Get Your Measure are running a novel new programme that will support you to achieve a happier and healthier lifestyle without alcohol.
This six week programme will be located at Meadowbrook Leisure Centre, Ballinteer, Dublin 14.
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To empower people to make healthier lifestyle choices and maximise their individual wellbeing by cutting down or quitting drinking.
To provide a supportive service that is accessible, local and affordable and empowers people to make healthier lifestyle choices that are non alcohol reliant.
Get Your Measure was established as a result of identifying a need for an accessible, affordable and integrated community based service for people who wish to live healthier lives by cutting-down, stopping for a bit or quitting alcohol altogether.
We know from recent reports (Health Research Board Irish Alcohol Diaries 2013 Report) that more than 1.35 million Irish people are harmful drinkers and that 30% of people interviewed say they have experienced some form of harm as a result of their own drinking. The report also reveals that we underestimate what we drink by about 60%. Further it states that 150,000 Irish people are dependent drinkers (Alcohol Action Ireland, 2015).
The World Health Organisation states that the risks related to alcohol are linked to the pattern of drinking and the amount of consumption. While persons with alcohol dependence are most likely to incur high levels of harm, the bulk of harm associated with alcohol occurs among people who are not dependent, if only because there are so many of them. Therefore, the identification of drinkers with various types and degrees of at-risk alcohol consumption has great potential to reduce all types of alcohol-related harm.
Get Your Measure provides an integrated range of preventative, therapeutic and rehabilitative services that will assist people to transform their lives through cutting edge health information and through the use of the very latest software applications that will put the power to change into your hands. The Get Your Measure Service will also provide assessment, support, individual care planning, counselling and education using a variety of mediums to meet individual needs. These include one to one counselling, facilitator led peer support groups, Mind and Body Transformation Programmes, Educational Workshops and links to local services.
We offer one to one counselling and facilitator led peer support groups that are community based for individuals and families. We also run a 6 week Mind and Body Transformation Programme which includes lifestyle and fitness assessments, drink tracking – an app that will change the way you consume alcohol personalised care planning, nutrition, weekly one to one and group support meetings and a tailored gym workout that includes free access to swimming pool and studio classes for the duration of the programme.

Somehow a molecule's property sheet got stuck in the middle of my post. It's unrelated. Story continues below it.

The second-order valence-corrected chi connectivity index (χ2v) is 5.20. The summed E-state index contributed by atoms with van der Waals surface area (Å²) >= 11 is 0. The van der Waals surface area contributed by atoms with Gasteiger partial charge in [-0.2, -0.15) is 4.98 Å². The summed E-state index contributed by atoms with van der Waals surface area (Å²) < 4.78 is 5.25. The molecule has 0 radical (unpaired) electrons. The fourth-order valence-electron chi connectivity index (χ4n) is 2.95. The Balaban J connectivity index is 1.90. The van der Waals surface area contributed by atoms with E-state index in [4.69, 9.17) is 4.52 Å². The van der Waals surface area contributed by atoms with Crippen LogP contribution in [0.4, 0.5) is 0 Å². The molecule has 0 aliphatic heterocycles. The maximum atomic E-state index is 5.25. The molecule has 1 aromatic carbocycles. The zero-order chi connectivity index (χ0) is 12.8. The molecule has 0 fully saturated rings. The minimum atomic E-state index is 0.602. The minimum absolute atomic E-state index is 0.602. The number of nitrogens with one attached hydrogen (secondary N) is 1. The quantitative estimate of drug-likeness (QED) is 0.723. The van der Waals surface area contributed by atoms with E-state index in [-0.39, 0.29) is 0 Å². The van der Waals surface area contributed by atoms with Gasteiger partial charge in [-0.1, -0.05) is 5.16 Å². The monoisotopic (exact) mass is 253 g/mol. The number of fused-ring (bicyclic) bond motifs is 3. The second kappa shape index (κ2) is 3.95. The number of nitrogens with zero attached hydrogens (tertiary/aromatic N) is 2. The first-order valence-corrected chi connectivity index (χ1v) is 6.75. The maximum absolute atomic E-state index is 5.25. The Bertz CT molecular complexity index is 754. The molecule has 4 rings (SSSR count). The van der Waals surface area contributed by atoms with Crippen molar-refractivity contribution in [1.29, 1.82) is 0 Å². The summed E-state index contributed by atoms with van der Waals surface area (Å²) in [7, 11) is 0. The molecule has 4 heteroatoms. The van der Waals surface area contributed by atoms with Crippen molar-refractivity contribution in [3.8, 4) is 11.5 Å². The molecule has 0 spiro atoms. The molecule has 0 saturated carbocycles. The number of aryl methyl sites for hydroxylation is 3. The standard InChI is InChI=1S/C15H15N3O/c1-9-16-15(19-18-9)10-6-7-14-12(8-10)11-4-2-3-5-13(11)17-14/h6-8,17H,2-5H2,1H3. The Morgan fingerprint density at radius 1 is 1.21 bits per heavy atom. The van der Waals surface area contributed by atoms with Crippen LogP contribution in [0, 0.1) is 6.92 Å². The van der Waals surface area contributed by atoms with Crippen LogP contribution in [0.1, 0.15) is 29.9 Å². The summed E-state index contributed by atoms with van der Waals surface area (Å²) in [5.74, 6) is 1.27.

We also provide an alcohol assessment test and tools to track and change your drinking in real time or on the go.
It is really difficult when someone you care about like your partner, parent, child, friend or other loved one is drinking too much. Please contact our support team who will be happy to advise you about support mechanisms.
We offer one to one counselling and psychotherapy and group psychotherapy for individuals and families.
We offer assessment and individual care planning, support, information, advice, facilitator led peer support groups and aftercare.
We run weekly evening Live Well educational programmes and one and two day workshops that are educational and transformative.
It’s important to choose the right time to talk.
Don’t try discussing the issue if your loved one is drunk as they may get angry or even forget the conversation took place.
Using words like ‘alcoholic’ or ‘drinking problem’ will only make them defensive and put them on the back foot.
It can take some time and several conversations for someone to commit to changing. Remember that it’s their decision to change and not yours.
You can help them start to consider their drinking but the best person for them to talk to is their GP, nurse or aspecialist alcohol worker.
You need to look after yourself. You shouldn’t feel responsible for someone else’s decision to keep drinking. Details about support groups and helplines can be found here.
It can be tricky talking about alcohol with someone who may be drinking too much. Here are our tips on how to raise the issue: